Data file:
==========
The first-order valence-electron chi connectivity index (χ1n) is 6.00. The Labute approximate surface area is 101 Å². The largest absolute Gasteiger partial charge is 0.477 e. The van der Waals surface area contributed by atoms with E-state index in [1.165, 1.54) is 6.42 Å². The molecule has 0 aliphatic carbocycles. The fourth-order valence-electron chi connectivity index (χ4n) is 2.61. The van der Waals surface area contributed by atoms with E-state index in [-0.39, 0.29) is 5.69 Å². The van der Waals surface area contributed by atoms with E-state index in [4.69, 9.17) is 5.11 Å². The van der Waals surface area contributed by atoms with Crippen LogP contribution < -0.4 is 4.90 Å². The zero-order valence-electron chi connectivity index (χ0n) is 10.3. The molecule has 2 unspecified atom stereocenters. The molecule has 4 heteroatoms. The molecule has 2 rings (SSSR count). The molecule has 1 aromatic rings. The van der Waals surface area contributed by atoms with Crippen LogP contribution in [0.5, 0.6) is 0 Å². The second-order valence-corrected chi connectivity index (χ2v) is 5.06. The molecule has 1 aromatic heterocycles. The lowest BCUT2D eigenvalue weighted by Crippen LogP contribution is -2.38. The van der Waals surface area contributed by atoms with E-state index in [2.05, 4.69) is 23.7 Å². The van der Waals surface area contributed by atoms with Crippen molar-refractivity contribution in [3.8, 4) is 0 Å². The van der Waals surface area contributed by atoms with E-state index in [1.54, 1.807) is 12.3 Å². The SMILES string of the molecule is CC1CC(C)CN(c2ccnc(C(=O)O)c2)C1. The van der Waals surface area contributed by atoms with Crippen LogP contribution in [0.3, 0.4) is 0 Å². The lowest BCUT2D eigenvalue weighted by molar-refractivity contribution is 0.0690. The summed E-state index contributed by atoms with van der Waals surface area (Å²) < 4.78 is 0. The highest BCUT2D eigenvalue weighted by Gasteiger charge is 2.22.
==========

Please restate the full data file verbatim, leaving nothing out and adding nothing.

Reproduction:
The first-order valence-electron chi connectivity index (χ1n) is 6.00. The Labute approximate surface area is 101 Å². The largest absolute Gasteiger partial charge is 0.477 e. The van der Waals surface area contributed by atoms with E-state index in [1.165, 1.54) is 6.42 Å². The molecule has 0 aliphatic carbocycles. The fourth-order valence-electron chi connectivity index (χ4n) is 2.61. The van der Waals surface area contributed by atoms with E-state index in [-0.39, 0.29) is 5.69 Å². The van der Waals surface area contributed by atoms with E-state index in [4.69, 9.17) is 5.11 Å². The van der Waals surface area contributed by atoms with Crippen LogP contribution < -0.4 is 4.90 Å². The zero-order valence-electron chi connectivity index (χ0n) is 10.3. The molecule has 2 unspecified atom stereocenters. The molecule has 4 heteroatoms. The molecule has 2 rings (SSSR count). The molecule has 1 aromatic rings. The van der Waals surface area contributed by atoms with Crippen LogP contribution in [0.5, 0.6) is 0 Å². The second-order valence-corrected chi connectivity index (χ2v) is 5.06. The molecule has 1 aromatic heterocycles. The lowest BCUT2D eigenvalue weighted by Crippen LogP contribution is -2.38. The van der Waals surface area contributed by atoms with E-state index in [2.05, 4.69) is 23.7 Å². The van der Waals surface area contributed by atoms with Crippen molar-refractivity contribution in [3.8, 4) is 0 Å². The van der Waals surface area contributed by atoms with E-state index in [1.54, 1.807) is 12.3 Å². The SMILES string of the molecule is CC1CC(C)CN(c2ccnc(C(=O)O)c2)C1. The van der Waals surface area contributed by atoms with Crippen LogP contribution in [0.3, 0.4) is 0 Å². The lowest BCUT2D eigenvalue weighted by molar-refractivity contribution is 0.0690. The summed E-state index contributed by atoms with van der Waals surface area (Å²) < 4.78 is 0. The highest BCUT2D eigenvalue weighted by Gasteiger charge is 2.22.